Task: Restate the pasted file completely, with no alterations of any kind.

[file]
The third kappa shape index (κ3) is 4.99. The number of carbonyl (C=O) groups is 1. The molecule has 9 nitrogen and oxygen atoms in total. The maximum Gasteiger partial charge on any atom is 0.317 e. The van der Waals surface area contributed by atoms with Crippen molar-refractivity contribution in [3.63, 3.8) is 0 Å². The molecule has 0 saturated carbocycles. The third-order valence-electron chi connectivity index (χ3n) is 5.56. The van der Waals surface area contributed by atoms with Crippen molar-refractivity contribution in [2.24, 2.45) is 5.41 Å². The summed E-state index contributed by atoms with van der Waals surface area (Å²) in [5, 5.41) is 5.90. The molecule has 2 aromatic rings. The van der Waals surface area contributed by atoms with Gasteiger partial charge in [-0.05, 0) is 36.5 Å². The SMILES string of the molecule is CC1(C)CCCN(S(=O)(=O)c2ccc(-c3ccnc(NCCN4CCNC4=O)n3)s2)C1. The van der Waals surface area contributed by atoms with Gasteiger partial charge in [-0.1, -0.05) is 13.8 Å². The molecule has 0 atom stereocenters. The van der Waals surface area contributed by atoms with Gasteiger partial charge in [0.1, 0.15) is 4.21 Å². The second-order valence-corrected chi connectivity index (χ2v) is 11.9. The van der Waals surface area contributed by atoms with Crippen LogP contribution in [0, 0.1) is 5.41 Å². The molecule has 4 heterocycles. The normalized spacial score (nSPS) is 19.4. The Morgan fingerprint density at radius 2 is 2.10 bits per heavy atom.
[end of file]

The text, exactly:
The third kappa shape index (κ3) is 4.99. The number of carbonyl (C=O) groups is 1. The molecule has 9 nitrogen and oxygen atoms in total. The maximum Gasteiger partial charge on any atom is 0.317 e. The van der Waals surface area contributed by atoms with Crippen molar-refractivity contribution in [3.63, 3.8) is 0 Å². The molecule has 0 saturated carbocycles. The third-order valence-electron chi connectivity index (χ3n) is 5.56. The van der Waals surface area contributed by atoms with Crippen molar-refractivity contribution in [2.24, 2.45) is 5.41 Å². The summed E-state index contributed by atoms with van der Waals surface area (Å²) in [5, 5.41) is 5.90. The molecule has 2 aromatic rings. The van der Waals surface area contributed by atoms with Gasteiger partial charge in [-0.05, 0) is 36.5 Å². The SMILES string of the molecule is CC1(C)CCCN(S(=O)(=O)c2ccc(-c3ccnc(NCCN4CCNC4=O)n3)s2)C1. The van der Waals surface area contributed by atoms with Gasteiger partial charge in [-0.1, -0.05) is 13.8 Å². The molecule has 0 atom stereocenters. The van der Waals surface area contributed by atoms with Gasteiger partial charge in [0.1, 0.15) is 4.21 Å². The second-order valence-corrected chi connectivity index (χ2v) is 11.9. The van der Waals surface area contributed by atoms with Crippen LogP contribution in [0, 0.1) is 5.41 Å². The molecule has 4 heterocycles. The normalized spacial score (nSPS) is 19.4. The Morgan fingerprint density at radius 2 is 2.10 bits per heavy atom.